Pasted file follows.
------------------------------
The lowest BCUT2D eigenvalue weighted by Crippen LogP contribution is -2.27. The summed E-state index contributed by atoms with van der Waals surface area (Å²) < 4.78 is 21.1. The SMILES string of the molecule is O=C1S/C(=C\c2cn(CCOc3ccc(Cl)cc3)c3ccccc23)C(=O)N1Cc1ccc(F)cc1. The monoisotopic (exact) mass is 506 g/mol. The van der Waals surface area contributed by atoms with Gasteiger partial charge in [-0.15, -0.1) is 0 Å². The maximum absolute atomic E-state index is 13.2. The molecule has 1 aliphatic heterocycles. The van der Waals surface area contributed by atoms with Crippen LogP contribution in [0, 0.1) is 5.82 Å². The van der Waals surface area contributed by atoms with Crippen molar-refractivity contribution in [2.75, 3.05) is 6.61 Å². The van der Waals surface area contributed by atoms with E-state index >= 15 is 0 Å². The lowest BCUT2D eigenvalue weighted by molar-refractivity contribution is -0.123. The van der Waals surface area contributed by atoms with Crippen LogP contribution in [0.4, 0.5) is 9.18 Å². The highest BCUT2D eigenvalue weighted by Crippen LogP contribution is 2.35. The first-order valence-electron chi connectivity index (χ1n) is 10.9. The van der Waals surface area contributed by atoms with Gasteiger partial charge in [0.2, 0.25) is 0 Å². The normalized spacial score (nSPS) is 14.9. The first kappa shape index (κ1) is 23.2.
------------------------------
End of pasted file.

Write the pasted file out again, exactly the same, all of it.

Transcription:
The lowest BCUT2D eigenvalue weighted by Crippen LogP contribution is -2.27. The summed E-state index contributed by atoms with van der Waals surface area (Å²) < 4.78 is 21.1. The SMILES string of the molecule is O=C1S/C(=C\c2cn(CCOc3ccc(Cl)cc3)c3ccccc23)C(=O)N1Cc1ccc(F)cc1. The monoisotopic (exact) mass is 506 g/mol. The van der Waals surface area contributed by atoms with Gasteiger partial charge in [-0.15, -0.1) is 0 Å². The maximum absolute atomic E-state index is 13.2. The molecule has 1 aliphatic heterocycles. The van der Waals surface area contributed by atoms with Crippen LogP contribution in [0, 0.1) is 5.82 Å². The van der Waals surface area contributed by atoms with Crippen molar-refractivity contribution in [2.75, 3.05) is 6.61 Å². The van der Waals surface area contributed by atoms with E-state index >= 15 is 0 Å². The lowest BCUT2D eigenvalue weighted by molar-refractivity contribution is -0.123. The van der Waals surface area contributed by atoms with Crippen LogP contribution in [0.4, 0.5) is 9.18 Å². The highest BCUT2D eigenvalue weighted by Crippen LogP contribution is 2.35. The first-order valence-electron chi connectivity index (χ1n) is 10.9. The van der Waals surface area contributed by atoms with Gasteiger partial charge in [0.2, 0.25) is 0 Å². The normalized spacial score (nSPS) is 14.9. The first kappa shape index (κ1) is 23.2.